Nitze Senior FellowsSophie Delaunay
T. R. Reid
Kathleen Kennedy Townsend
David E. Sanger
Edward P. Jones
Thomas Penfield Jackson
Benjamin L. Cardin
Paul H. Nitze Senior Fellow 2003-04
Josiah Ober, Professor of Classics, and of the Center for Human Values, Princeton University
Josiah Ober, the David Magie Class of 1897 Professor of Ancient History in the Department of Classics at Princeton University, and a member of the faculty at the University's Center for Human Values.
His books include:
- Fortress Attica: Defense of the Athenian Land Frontier, 404-322 B.C. (1985)
- Mass and Elite in Democratic Athens: Rhetoric, Ideology, and the Power of the People (1989)
- The Anatomy of Error: Ancient Military Disasters and Their Lessons for Modern Strategists, with Barry S. Strauss (1992)
- The Athenian Revolution: Essays on Ancient Greek Democracy and Political Theory (1996)
- Political Dissent in Democratic Athens: Intellectual Critics of Popular Rule (1998)
- A Company of Citizens: What the World's First Democracy Teaches Leaders about Creating Great Organizations, with Brook Manville (2003)
Nitze Scholars read this last book for the NITZ 181-Leadership Tutorial in spring 2004.
On his three visits to St. Mary's, Professor Ober gave three talks (in addition to visiting with classes, meeting and dining with students and faculty, and even going on a charter fishing boat into the Chesapeake):
1. "Patriot or Traitor? Socrates and the Ancient Struggle between Political Criticism and Citizenship"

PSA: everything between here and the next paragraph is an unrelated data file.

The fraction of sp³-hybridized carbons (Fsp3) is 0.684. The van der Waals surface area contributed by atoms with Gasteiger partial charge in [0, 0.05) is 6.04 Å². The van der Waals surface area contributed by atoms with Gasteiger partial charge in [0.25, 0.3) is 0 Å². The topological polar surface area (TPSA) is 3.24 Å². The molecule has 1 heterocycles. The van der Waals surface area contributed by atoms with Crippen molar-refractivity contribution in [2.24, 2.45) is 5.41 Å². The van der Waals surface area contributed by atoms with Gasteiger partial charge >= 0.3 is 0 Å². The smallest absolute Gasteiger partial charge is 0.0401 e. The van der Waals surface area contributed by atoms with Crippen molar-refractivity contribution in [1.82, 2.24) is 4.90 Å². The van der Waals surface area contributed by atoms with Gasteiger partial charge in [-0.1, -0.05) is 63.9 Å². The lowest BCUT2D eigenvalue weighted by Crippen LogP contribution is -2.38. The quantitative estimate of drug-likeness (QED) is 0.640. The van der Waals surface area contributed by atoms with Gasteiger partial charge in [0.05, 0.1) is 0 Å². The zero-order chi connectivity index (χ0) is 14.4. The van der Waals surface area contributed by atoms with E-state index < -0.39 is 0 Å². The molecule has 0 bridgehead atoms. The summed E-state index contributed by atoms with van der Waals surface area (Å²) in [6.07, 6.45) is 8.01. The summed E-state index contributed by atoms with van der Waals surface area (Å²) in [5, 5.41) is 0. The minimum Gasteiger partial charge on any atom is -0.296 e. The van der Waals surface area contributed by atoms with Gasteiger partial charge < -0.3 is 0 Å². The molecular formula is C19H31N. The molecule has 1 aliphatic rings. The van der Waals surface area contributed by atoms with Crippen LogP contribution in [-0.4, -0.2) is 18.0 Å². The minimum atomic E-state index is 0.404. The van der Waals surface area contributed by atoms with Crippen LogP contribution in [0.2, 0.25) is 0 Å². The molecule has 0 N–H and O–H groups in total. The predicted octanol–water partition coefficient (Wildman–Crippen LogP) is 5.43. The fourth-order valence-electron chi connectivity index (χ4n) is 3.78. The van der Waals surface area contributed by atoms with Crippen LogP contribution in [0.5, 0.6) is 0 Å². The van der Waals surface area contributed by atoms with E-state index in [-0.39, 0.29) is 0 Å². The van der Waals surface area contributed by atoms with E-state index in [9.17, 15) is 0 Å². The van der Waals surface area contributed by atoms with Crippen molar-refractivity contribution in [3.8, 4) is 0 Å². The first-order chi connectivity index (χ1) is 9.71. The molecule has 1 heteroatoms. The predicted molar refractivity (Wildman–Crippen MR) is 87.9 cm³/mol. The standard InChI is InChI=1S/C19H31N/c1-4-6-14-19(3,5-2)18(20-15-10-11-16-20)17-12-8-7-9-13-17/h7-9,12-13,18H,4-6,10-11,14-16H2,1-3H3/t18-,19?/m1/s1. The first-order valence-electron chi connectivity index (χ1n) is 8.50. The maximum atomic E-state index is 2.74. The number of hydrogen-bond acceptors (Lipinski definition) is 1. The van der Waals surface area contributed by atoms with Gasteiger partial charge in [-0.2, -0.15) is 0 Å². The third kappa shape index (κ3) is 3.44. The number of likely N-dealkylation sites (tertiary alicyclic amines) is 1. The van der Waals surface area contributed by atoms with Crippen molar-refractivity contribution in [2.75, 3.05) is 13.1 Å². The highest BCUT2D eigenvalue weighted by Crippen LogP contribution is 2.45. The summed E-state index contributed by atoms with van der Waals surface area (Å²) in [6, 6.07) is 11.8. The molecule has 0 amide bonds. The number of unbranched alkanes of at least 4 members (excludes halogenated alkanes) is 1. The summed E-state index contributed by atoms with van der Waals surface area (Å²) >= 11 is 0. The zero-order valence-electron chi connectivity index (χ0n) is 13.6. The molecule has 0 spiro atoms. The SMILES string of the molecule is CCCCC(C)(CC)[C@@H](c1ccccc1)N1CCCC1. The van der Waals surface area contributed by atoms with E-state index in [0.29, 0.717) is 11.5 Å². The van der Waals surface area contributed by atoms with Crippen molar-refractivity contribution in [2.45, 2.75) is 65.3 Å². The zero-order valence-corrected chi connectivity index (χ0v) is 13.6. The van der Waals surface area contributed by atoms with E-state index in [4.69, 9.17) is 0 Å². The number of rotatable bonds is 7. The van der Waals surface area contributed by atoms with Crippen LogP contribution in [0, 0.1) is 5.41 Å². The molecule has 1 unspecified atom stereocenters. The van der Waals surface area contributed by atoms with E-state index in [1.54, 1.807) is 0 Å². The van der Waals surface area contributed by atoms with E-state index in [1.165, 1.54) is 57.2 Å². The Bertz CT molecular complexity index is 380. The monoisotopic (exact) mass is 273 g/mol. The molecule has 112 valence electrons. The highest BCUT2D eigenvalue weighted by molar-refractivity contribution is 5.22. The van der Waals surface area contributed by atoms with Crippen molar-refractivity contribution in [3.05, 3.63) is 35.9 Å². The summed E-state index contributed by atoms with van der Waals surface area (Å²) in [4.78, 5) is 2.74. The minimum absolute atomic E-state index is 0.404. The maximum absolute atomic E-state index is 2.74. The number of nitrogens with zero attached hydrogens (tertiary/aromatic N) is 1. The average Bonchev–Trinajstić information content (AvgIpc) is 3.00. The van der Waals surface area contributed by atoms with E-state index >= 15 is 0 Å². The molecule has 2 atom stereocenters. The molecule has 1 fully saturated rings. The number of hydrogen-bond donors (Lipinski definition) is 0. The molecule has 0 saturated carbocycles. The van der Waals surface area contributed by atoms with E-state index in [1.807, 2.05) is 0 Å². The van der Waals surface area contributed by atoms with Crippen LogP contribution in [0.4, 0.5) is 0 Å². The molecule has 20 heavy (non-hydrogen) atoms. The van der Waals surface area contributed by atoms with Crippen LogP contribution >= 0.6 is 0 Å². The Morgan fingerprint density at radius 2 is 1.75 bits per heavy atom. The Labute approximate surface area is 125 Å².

Can one criticize the government and still be considered a good citizen? Should a democracy discourage political dissent? Ober pointed out that in the United States there are the same opposing pulls that there were in ancient Athens of being a loyal citizen and being a critic of government policies. Using the trial of Socrates in 399 B.C.E. as an historical precedent, he argued that charges made at this trial are similar to some heard today and that, in Socrates' trial, criticism of the status quo was equated with treason. Ober further stated that, especially in times of new challenges, democratic societies must struggle to balance the toleration of political dissent with the need to keep the society intact and coherent.
2. "Democratic Imperialism: Back to the Future of an Oxymoron?"
In his talk, Ober discussed several issues about a democratic nation's desire to extend its authority and influence through acquisition of other territories: Does democracy somehow promote a tendency to imperialism? Would the new rule by a democratic nation be better or more harsh than existing home governments? What experiences can we look to in the ancient world to come to grips with the conditions of our own troubled world?
3. "Plato's Beautiful City: Happy Pigs, Freedom-Loving Donkeys & the Mystery of the Human Soul."
Plato's most famous and influential work, the Republic, inaugurated the western tradition of utopian thinking. Philosophers have sometimes felt that the utopian "beautiful city" described by Plato in this dialogue was more of a nightmare. In the course of this work, Plato contrasts his ideal city -- a simple, happy "city of pigs" -- with the real city of Athens, characterized by its pushy donkeys. Throughout there is a tension between the city as a possible society and as a model for the human soul. The dialogue insistently demands of us, as did Ober in his talk: could we live in the beautiful city? Would we really want to?
[Since his tenure as Nitze Senior Fellow, Professor Ober has moved, in 2006, to Stanford University, where he is currently the Constantine Mitsotakis Chair of Classics and Political Science. Since his year here, he as published two additional books:
- Athenian Legacies: Essays on the Politics of Going on Together (2005)
- Democracy and Knowledge: Innovation and Learning in Classical Athens (2008)]